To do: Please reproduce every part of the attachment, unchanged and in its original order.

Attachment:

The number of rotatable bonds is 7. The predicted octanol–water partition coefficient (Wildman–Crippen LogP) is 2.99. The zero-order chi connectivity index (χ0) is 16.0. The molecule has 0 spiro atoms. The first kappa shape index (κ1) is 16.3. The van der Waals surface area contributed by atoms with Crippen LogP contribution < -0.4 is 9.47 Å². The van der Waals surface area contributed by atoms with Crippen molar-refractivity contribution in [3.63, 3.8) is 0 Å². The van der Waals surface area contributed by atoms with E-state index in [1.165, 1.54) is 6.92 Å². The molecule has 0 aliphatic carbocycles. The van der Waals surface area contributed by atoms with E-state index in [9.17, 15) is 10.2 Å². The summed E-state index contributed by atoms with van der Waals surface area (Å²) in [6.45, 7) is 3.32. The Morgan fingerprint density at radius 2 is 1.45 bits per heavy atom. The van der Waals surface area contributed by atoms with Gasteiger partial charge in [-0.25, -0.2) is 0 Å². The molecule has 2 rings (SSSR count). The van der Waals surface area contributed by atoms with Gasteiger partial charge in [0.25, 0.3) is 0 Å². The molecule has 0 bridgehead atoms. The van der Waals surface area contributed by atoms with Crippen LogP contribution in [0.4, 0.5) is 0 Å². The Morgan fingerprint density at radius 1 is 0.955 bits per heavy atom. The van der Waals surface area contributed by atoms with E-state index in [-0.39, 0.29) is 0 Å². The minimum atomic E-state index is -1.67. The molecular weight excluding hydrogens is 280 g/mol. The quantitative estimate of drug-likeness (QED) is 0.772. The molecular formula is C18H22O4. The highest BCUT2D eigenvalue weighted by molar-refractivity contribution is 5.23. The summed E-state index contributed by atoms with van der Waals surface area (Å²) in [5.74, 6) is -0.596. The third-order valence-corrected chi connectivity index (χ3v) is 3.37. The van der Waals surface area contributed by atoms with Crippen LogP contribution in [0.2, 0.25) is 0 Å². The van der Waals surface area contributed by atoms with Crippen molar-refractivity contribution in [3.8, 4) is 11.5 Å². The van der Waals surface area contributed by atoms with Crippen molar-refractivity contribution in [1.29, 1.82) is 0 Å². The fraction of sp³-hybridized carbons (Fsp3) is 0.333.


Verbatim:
The number of rotatable bonds is 7. The predicted octanol–water partition coefficient (Wildman–Crippen LogP) is 2.99. The zero-order chi connectivity index (χ0) is 16.0. The molecule has 0 spiro atoms. The first kappa shape index (κ1) is 16.3. The van der Waals surface area contributed by atoms with Crippen LogP contribution < -0.4 is 9.47 Å². The van der Waals surface area contributed by atoms with Crippen molar-refractivity contribution in [3.63, 3.8) is 0 Å². The van der Waals surface area contributed by atoms with E-state index in [1.165, 1.54) is 6.92 Å². The molecule has 0 aliphatic carbocycles. The van der Waals surface area contributed by atoms with E-state index in [9.17, 15) is 10.2 Å². The summed E-state index contributed by atoms with van der Waals surface area (Å²) in [6.45, 7) is 3.32. The Morgan fingerprint density at radius 2 is 1.45 bits per heavy atom. The van der Waals surface area contributed by atoms with Gasteiger partial charge in [-0.25, -0.2) is 0 Å². The molecule has 2 rings (SSSR count). The van der Waals surface area contributed by atoms with Gasteiger partial charge in [0.25, 0.3) is 0 Å². The molecule has 0 bridgehead atoms. The van der Waals surface area contributed by atoms with Crippen LogP contribution in [0.4, 0.5) is 0 Å². The Morgan fingerprint density at radius 1 is 0.955 bits per heavy atom. The van der Waals surface area contributed by atoms with E-state index in [-0.39, 0.29) is 0 Å². The minimum atomic E-state index is -1.67. The molecular weight excluding hydrogens is 280 g/mol. The quantitative estimate of drug-likeness (QED) is 0.772. The molecular formula is C18H22O4. The highest BCUT2D eigenvalue weighted by molar-refractivity contribution is 5.23. The summed E-state index contributed by atoms with van der Waals surface area (Å²) in [5.74, 6) is -0.596. The third-order valence-corrected chi connectivity index (χ3v) is 3.37. The van der Waals surface area contributed by atoms with Crippen LogP contribution in [0.2, 0.25) is 0 Å². The van der Waals surface area contributed by atoms with Crippen molar-refractivity contribution in [3.8, 4) is 11.5 Å². The van der Waals surface area contributed by atoms with Crippen molar-refractivity contribution in [1.29, 1.82) is 0 Å². The fraction of sp³-hybridized carbons (Fsp3) is 0.333.